2006 only three teams have scored fewer points than your Miami Dolphins.
worst offense in Dolphin history, scoring-wise, was the 1966 squad. They produced
15.2 points per game.
your 2006 Dolphins are a measly point per game better than an expansion squad
offense, the truth becomes painfully obvious.
time to start over. What they have and what they are doing just isnít working.
time for Nick Saban to look at his below average offensive players coldly and
objectively as a squad seriously devoid of legitimate playmakers.
time for Saban to judge his offensive coaches for what they are: badly overpaid,
overstaffed, overrated, overprotected, and consistently outcoached. Most should
be fired at seasonís end.
time for Saban to look in the mirror. After all, he orchestrated this mess.
that what an offense is that scores 30+ points just once? A mess?
at least that.
the Dolphins are missing three of their best offensive playmakers in Ronnie
Brown, Daunte Culpepper, and Ricky Williams. They matter.
so does the pure overall lack of talent at wide receiver and tight end, as well
as the disturbingly unsettled situation at quarterback, where Culpepper is no
sure bet to ever return to form and Joey Harrington continues to confirm that
he is not the answer.
the latest debacle at Buffalo,
with Harrington doing his best Animal House imitation with regards to his
this miserable season will be over in two weeks. In that time, and thereafter,
the absolute worst thing Saban can do is deny the state of things. Itís one
thing to publicly support players and coaches, itís another to allow loyalty to
corrupt oneís judgment.
and foremost, Saban must accept that Chris Chambers, a so-called #1 receiver,
is a fraud. Instead of getting better, he is getting worse. He whines and moans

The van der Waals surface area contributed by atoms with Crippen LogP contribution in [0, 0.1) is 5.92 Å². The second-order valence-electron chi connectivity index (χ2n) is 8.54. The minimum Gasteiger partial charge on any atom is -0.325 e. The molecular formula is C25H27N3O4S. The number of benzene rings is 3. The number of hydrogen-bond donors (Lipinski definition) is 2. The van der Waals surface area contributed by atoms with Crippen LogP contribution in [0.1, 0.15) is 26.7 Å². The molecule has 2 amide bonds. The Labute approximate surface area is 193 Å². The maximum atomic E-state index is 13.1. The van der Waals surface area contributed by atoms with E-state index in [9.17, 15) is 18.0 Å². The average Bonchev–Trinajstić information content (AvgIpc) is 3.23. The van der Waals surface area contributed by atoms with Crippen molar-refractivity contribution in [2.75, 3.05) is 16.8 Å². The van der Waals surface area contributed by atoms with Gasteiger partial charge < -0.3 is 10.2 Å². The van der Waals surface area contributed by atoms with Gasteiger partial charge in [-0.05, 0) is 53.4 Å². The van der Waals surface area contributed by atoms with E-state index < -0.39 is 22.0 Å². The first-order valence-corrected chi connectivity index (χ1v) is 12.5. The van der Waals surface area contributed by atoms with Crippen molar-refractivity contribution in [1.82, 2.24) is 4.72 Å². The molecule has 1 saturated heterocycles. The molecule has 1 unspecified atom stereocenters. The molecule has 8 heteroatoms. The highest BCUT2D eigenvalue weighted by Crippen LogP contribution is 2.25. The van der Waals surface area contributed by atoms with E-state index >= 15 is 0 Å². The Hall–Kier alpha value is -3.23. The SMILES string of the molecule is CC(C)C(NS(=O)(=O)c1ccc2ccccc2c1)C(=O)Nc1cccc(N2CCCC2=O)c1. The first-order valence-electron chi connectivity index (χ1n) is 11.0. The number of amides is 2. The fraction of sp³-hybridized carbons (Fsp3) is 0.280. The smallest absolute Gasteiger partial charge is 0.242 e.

about not getting his chances, yet forgets to mention he does little to create
his own opportunities. His route running is abysmal and his continued penchant
for body catching the ball is ruinous. Too easily eliminated by opposing
defenses, Chambers is essentially harmless. He just isnít a difference-maker.
is Randy McMichael. He has proven himself to be completely untrustworthy as a
receiving threat and out loud laughable as a big play tight end.
time for the Dolphins to admit that they made serious mistakes in giving
Chambers and McMichael big contracts and cut their losses before another season
of disappointments can come to pass.
players will have some value in a draft day deal. Itís time to draft and/or
acquire replacements, guys who can deliver the goods.
of delivery, Saban would agree that quarterback will require the greatest of
things stand today we can expect that Culpepper and Harrington will likely be
battling it out for the starting job, come next season.
Cleo Lemon will probably do his darnedest to crash the party. Saban should give
him a better chance by starting him over the final two games of this lost
what if Culpepper, the hoped-for savior, canít get himself right?
will need to make a call here, and soon. Just how much slack should be given to
Culpepper, all things considered?
not a lot.
such, it would seem that the Dolphins may need another legitimate option at QB
because Saban would be an outright fool to put all his eggs in the Harrington
Sabanís forte is not offense. One might argue he has very little feel for it,
especially when it comes to quarterbacks.
on Earth would Saban stick with Harrington, tossing blanks against the Bills, when
it was clear Harrington was ineffective? Why not insert Lemon earlier, while
there was still a chance?
all know that Saban waited too long for Culpepper to come around, a decision he
has come to regret. Before that, Saban was fooled into believing that Culpepper
was ready for the season when there was real concern he was truly not.
it is with Major League Baseball managers, NFL head coaches must know when his
starting pitcher has had enough. Either Saban doesnít have a feel for this or
he has too much faith in his quarterbacks.†
Saban and GM Randy Mueller can make the right
personnel calls this time, finding the right
offensive coaching staff is imperative.
must start with an offensive coordinator he can trust, someone who can successfully
match a philosophy with people. Someone who knows playmaking talent and
how/when to use it.
Mularkey isnít the answer for Miami.
He wasnít in Buffalo,
either. Staying with him for the sole purpose of maintaining continuity would
be a serious mistake.
quote Sabanís own prophecy, ĎKeep doing what youíre doing and youíll get the
same results, guaranteedí.
would do well to practice what he preaches as he reflects on this terrible,
miserable failure of a season. Continued trust in the same coaches and players
wonít get it done.